Louis Raymond experiments in his own gardens like

a mad scientist, searching out plants that most people have

never seen before & figuring out how to make them perform.- The Boston Globe

…Louis Raymond ensures that trees can grow in Brooklyn…

or just about any other place where concrete consumes

the dirt and skyscrapers shield the sunshine.- USA Today


NEW Trips to Take!

Myrtle's easy when the conditions are right.


NEW Plants to Try!

Louis tries to capture the exact words to describe the fleeting but deep pleasures to be found in these Summer-into-Autumn incredibles.


New Gardening to Do!

Allergic to bees? You can still have an exciting garden, full of flowers and color and wildlife.


Plant Profiles

Today in Key West: White Orchid Tree

Up North, trees with flowers so large that they are showy individually, even from a distance, are pretty much limited to magnolias. Not so in the tropics, where scores of arboreal species produce blooms as large as your hand. Below, the stunning display of a white-flowered orchid tree. Ravishing!


Bauhinia variegata Alba overall 030518 915


There are hundreds of species of "orchid" trees. Trees in the Bauhinia genus are unrelated to true orchids, but the size and luxuriant petals of their flowers can rightly lay claim to the word. 


Bauhinia variegata Alba flower 030618 915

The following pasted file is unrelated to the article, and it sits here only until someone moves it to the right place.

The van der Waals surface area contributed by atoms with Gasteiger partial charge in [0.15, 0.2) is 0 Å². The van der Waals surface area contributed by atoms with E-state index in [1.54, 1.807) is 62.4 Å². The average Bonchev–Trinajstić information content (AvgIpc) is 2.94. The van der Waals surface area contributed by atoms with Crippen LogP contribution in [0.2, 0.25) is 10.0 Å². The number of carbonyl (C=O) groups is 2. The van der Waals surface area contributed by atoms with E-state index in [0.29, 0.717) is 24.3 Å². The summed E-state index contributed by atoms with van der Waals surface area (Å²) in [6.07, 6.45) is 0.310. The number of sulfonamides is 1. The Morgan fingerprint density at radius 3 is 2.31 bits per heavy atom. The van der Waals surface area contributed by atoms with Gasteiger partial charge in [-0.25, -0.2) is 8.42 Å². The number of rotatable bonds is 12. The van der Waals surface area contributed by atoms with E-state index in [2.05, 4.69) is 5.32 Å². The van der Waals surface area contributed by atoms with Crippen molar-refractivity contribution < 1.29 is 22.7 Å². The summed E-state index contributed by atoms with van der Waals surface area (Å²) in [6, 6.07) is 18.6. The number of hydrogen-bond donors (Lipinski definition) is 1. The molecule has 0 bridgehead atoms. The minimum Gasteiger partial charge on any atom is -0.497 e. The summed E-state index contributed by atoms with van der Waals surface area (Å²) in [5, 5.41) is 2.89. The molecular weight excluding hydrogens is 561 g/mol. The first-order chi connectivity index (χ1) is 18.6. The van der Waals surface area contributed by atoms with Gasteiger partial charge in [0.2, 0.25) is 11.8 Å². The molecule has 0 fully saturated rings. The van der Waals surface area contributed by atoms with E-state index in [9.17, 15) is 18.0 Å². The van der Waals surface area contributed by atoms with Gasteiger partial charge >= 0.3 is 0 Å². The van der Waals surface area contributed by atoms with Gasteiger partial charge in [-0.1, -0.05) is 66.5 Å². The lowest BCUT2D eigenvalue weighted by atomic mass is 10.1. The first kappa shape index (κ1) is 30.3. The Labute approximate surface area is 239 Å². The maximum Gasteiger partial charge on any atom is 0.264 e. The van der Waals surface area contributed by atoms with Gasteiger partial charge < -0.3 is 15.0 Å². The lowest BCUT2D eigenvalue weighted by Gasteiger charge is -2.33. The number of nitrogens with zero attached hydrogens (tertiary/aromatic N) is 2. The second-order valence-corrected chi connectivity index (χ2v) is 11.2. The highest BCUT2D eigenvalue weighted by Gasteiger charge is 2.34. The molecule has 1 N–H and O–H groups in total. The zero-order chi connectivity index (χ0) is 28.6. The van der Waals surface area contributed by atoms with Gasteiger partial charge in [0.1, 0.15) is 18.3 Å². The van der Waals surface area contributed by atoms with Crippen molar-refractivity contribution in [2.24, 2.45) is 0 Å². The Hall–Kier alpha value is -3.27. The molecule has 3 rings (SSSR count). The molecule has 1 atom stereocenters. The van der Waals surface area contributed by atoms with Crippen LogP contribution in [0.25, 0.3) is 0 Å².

A pink-flowered form is often planted, partly because the rosy petals have dramatic lighter veins. But as the flowers mature, the petals fade noticeably. My preference is for this tree, Bauhinia variegata 'Alba'. Its petals are pure white—think of them has having already faded to pure white from the get-go—so the aggregate coloring of the flowers stays powerfully consistent throughout the tree's many weeks of display. 


Even the foliage is showy. Each large leaf has a curiously curving bi-lobed layout that, rightly, suggests yet another common name: camel's-foot tree.


Bauhinia variegata Alba foliage 030518 915


Up North, white orchid tree could be grown in a container that's moved into shelter for the winter. (In a garden, it isn't hardy much farther north than coastal Georgia.) Of course, the tree would need to thrive long-term at a much smaller size; perhaps eight feet tall, tops, including the container.


While the foliage is exceptional, it's the flowers that would make the tree worth the effort. Would they be possible? I don't see why not, especially as, even in the tropics, this species usually enjoys a period of leafless winter dormancy. It's far easier to overwinter a tree whose bare branches don't need to hog precious light in an already-crowded greenhouse. 


I'll begin growing Bauhinia variegata 'Alba' this season; if I can order a large enough specimen, I may be able to feature its first flowers in 2019. Stay tuned.




I'll profile Bauhinia variegata 'Alba' when I can feature it as a containered conservatory specimen in bloom up North.


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